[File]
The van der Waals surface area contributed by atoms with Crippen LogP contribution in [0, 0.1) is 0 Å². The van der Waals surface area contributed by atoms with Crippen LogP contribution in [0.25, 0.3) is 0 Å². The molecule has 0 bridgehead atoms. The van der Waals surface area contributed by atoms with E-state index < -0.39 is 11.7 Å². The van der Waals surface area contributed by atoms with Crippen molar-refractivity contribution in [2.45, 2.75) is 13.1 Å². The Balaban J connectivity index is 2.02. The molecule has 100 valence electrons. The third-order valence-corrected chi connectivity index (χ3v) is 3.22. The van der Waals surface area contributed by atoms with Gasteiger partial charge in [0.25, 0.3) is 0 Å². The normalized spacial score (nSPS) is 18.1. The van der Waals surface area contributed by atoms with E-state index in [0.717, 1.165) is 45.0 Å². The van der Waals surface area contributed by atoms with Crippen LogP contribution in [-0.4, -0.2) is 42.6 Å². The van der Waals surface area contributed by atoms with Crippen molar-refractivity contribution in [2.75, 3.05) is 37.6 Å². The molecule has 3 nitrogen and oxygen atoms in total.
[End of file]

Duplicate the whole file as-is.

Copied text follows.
The van der Waals surface area contributed by atoms with Crippen LogP contribution in [0, 0.1) is 0 Å². The van der Waals surface area contributed by atoms with Crippen LogP contribution in [0.25, 0.3) is 0 Å². The molecule has 0 bridgehead atoms. The van der Waals surface area contributed by atoms with E-state index < -0.39 is 11.7 Å². The van der Waals surface area contributed by atoms with Crippen molar-refractivity contribution in [2.45, 2.75) is 13.1 Å². The Balaban J connectivity index is 2.02. The molecule has 100 valence electrons. The third-order valence-corrected chi connectivity index (χ3v) is 3.22. The van der Waals surface area contributed by atoms with Gasteiger partial charge in [0.25, 0.3) is 0 Å². The normalized spacial score (nSPS) is 18.1. The van der Waals surface area contributed by atoms with E-state index in [0.717, 1.165) is 45.0 Å². The van der Waals surface area contributed by atoms with Crippen LogP contribution in [-0.4, -0.2) is 42.6 Å². The van der Waals surface area contributed by atoms with Crippen molar-refractivity contribution in [2.75, 3.05) is 37.6 Å². The molecule has 3 nitrogen and oxygen atoms in total.